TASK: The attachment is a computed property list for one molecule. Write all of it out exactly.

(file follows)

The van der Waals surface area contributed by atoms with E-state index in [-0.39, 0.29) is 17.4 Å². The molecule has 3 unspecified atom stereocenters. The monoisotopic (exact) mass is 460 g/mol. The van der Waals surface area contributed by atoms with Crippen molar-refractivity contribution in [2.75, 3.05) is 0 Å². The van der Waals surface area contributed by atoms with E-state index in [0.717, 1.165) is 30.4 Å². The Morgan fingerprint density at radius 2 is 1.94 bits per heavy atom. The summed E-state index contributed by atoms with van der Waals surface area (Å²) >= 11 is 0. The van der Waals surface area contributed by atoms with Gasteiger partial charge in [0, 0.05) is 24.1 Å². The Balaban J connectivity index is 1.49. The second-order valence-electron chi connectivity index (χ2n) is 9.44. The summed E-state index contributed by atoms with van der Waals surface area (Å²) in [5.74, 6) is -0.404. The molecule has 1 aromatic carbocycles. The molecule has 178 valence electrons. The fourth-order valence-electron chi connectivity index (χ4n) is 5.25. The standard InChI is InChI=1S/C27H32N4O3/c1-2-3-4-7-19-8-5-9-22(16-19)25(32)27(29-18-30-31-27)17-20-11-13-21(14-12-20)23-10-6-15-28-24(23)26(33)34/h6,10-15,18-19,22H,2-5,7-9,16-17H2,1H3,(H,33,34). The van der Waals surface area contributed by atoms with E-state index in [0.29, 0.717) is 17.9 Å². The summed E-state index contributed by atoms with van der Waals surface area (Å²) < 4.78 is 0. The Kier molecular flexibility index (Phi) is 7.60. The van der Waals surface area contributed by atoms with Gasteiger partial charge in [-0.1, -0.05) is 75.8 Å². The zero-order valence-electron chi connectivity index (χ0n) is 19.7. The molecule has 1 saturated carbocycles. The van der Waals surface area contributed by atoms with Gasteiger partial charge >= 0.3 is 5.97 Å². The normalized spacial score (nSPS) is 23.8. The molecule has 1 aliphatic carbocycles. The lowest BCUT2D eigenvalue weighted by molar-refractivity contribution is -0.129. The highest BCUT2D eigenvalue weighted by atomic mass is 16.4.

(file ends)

The van der Waals surface area contributed by atoms with E-state index in [-0.39, 0.29) is 17.4 Å². The molecule has 3 unspecified atom stereocenters. The monoisotopic (exact) mass is 460 g/mol. The van der Waals surface area contributed by atoms with Crippen molar-refractivity contribution in [2.75, 3.05) is 0 Å². The van der Waals surface area contributed by atoms with E-state index in [0.717, 1.165) is 30.4 Å². The Morgan fingerprint density at radius 2 is 1.94 bits per heavy atom. The summed E-state index contributed by atoms with van der Waals surface area (Å²) >= 11 is 0. The van der Waals surface area contributed by atoms with Gasteiger partial charge in [0, 0.05) is 24.1 Å². The Balaban J connectivity index is 1.49. The second-order valence-electron chi connectivity index (χ2n) is 9.44. The summed E-state index contributed by atoms with van der Waals surface area (Å²) in [5.74, 6) is -0.404. The molecule has 1 aromatic carbocycles. The molecule has 178 valence electrons. The fourth-order valence-electron chi connectivity index (χ4n) is 5.25. The standard InChI is InChI=1S/C27H32N4O3/c1-2-3-4-7-19-8-5-9-22(16-19)25(32)27(29-18-30-31-27)17-20-11-13-21(14-12-20)23-10-6-15-28-24(23)26(33)34/h6,10-15,18-19,22H,2-5,7-9,16-17H2,1H3,(H,33,34). The van der Waals surface area contributed by atoms with E-state index in [0.29, 0.717) is 17.9 Å². The summed E-state index contributed by atoms with van der Waals surface area (Å²) < 4.78 is 0. The Kier molecular flexibility index (Phi) is 7.60. The van der Waals surface area contributed by atoms with Gasteiger partial charge in [-0.1, -0.05) is 75.8 Å². The zero-order valence-electron chi connectivity index (χ0n) is 19.7. The molecule has 1 saturated carbocycles. The van der Waals surface area contributed by atoms with Gasteiger partial charge >= 0.3 is 5.97 Å². The normalized spacial score (nSPS) is 23.8. The molecule has 1 aliphatic carbocycles. The lowest BCUT2D eigenvalue weighted by molar-refractivity contribution is -0.129. The highest BCUT2D eigenvalue weighted by atomic mass is 16.4.